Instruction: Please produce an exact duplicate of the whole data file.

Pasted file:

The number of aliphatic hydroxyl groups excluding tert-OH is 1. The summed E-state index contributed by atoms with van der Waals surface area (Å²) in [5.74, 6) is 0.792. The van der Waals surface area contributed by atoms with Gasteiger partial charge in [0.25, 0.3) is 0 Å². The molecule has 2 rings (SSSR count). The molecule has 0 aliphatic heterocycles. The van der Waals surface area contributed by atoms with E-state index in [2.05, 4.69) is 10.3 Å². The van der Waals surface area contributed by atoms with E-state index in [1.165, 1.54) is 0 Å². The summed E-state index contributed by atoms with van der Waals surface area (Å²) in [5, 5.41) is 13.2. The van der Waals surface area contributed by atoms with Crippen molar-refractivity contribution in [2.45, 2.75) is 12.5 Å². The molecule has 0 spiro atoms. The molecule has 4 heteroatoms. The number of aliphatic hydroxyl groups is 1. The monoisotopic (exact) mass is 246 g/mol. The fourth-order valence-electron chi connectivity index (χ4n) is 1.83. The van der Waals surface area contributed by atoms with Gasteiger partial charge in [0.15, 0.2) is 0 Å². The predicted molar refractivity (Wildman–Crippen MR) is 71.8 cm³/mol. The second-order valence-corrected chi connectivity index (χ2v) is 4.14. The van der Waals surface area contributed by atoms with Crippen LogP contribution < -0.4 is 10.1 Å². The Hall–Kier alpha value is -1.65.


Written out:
The number of aliphatic hydroxyl groups excluding tert-OH is 1. The summed E-state index contributed by atoms with van der Waals surface area (Å²) in [5.74, 6) is 0.792. The van der Waals surface area contributed by atoms with Gasteiger partial charge in [0.25, 0.3) is 0 Å². The molecule has 2 rings (SSSR count). The molecule has 0 aliphatic heterocycles. The van der Waals surface area contributed by atoms with E-state index in [2.05, 4.69) is 10.3 Å². The van der Waals surface area contributed by atoms with E-state index in [1.165, 1.54) is 0 Å². The summed E-state index contributed by atoms with van der Waals surface area (Å²) in [5, 5.41) is 13.2. The van der Waals surface area contributed by atoms with Crippen molar-refractivity contribution in [2.45, 2.75) is 12.5 Å². The molecule has 0 spiro atoms. The molecule has 4 heteroatoms. The number of aliphatic hydroxyl groups is 1. The monoisotopic (exact) mass is 246 g/mol. The fourth-order valence-electron chi connectivity index (χ4n) is 1.83. The van der Waals surface area contributed by atoms with Gasteiger partial charge in [0.15, 0.2) is 0 Å². The predicted molar refractivity (Wildman–Crippen MR) is 71.8 cm³/mol. The second-order valence-corrected chi connectivity index (χ2v) is 4.14. The van der Waals surface area contributed by atoms with Crippen LogP contribution < -0.4 is 10.1 Å². The Hall–Kier alpha value is -1.65.